Monitor displaying FEMS AppsText to 911 is a  new innovative service that allows the community  to request emergency services through texting. Intended to improve accessibility for residents who are unable to call 911, Text to 911 requires a smartphone capable of sending text messages with Location Services enabled.

PulsePoint is a public-facing smartphone app that alerts users when a cardiac emergency is happening near them. When the District’s 911 operators are alerted to a cardiac arrest incident, an alert is automatically sent to any person within 0.25 miles of the incident who has registered for notifications with PulsePoint. These alerts include the victim’s location and the type of emergency, which allows nearby residents to assist with CPR or other life saving supports.

AED Link is a new software that enables 911 operators at the Office of Unified Communications (OUC) to tell callers the location of all registered AEDs near a cardiac arrest victim.


Classroom with overhead lighting filled with youthsAlternatives to the Court Experience (ACE) is run by the Department of Human Services that diverts youth arrested for  low-level criminal offenses from the justice system by providing them and their families with tailored support and behavioral health services. ACE seeks to address the underlying issues causing the negative behaviors, while minimizing the likelihood of reoffending and providing youth with the opportunity of avoiding a juvenile record. In Fiscal Year 2017-2018, the Bowser Administration invested $12.6 million in ACE and is proud that over 80 percent of participants have no further involvement with the justice system.


Audience with hands raised, suite man at podiumParent and Adolescent Support Services (PASS) is run by the Department of Human Services, which serves DC youth and their families who commit status offenses, such as truancy, running away, curfew violations, and extreme disobedience. PASS works cooperatively with families and service providers to reduce challenging behaviors before child welfare and/or juvenile justice intervention is needed. Approximately 90 percent of participants have no further involvement with the justice system.




DFS Crime LabDC Crime Lab is part of an ongoing series of improvements across the Department of Forensic Sciences, with an an emphasis on fingerprint and firearms forensics. In Fiscal Year 2017-2018, Mayor Bowser invested $8 million to revamp the DC Crime Lab, which has resulted short turnaround times for fingerprint analysis in homicide and other violent crime cases to identify suspects. The investments has also helped Washington, DC become one of the only jurisdictions in the country with no backlog for testing rape kits. This is incredibly important to helping to investigate cases and bring justice to sexual assault survivors.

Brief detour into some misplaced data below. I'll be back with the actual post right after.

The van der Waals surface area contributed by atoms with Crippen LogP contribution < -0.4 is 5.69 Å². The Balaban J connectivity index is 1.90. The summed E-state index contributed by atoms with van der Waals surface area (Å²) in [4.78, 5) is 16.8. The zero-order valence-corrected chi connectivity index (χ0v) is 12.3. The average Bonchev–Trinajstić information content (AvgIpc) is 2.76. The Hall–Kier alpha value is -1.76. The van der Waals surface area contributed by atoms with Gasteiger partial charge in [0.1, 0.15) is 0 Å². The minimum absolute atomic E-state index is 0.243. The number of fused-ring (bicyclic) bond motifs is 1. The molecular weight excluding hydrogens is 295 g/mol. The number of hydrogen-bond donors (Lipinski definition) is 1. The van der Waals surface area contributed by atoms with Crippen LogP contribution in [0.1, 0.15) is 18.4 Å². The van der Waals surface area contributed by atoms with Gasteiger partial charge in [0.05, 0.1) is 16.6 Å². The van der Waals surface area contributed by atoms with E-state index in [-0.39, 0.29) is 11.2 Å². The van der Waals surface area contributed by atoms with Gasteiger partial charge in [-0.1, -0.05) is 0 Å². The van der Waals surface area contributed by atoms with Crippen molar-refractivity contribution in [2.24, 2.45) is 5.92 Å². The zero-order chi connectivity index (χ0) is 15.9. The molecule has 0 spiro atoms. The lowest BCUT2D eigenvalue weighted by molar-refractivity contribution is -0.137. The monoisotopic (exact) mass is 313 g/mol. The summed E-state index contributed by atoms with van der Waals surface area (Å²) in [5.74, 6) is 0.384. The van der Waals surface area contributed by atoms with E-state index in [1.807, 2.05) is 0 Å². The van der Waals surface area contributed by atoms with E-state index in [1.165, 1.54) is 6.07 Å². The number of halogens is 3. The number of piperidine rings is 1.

Robbery Intervention Task Force, Woman with handgunRobbery Intervention Task Force is a multi-agency effort that focuses on by quickly identifying and responding to patterns of robbery sprees, and prosecuting repeat offenders. MPD deployed Criminal Research Specialists to the Metro Transit Police Department’s Command Center to help quickly connect criminal activity in public spaces to crimes or suspects on the Metro.



Police officers demonstrate body-worn camerasBody-Worn Cameras were fully deployed to all MPD patrol officers in December 2016 in an effort to increase transparency and assist in criminal investigations. With more than 2,600 officers outfitted with body-worn cameras, MPD leads the nation with the most number of officers deployed with body-worn cameras. The District also has the country’s most progressive rules in the public access to body-worn camera footage.




Police officers demonstrate body-worn camerasThe Community Engagement Academy, launched in 2015, allows interested community members the ability to learn firsthand about police operations. During the six week program, the Metropolitan Police Department will provide participants with a personal view of the positive aspects and challenges that confront DC police officers on a daily basis. Residents will also participate in discussions and presentations on recruiting, juvenile issues and investigations, specialized police units, use of force, policing scenarios, and patrol services. In January 2017, 30 DC residents graduated from the Community Engagement Academy.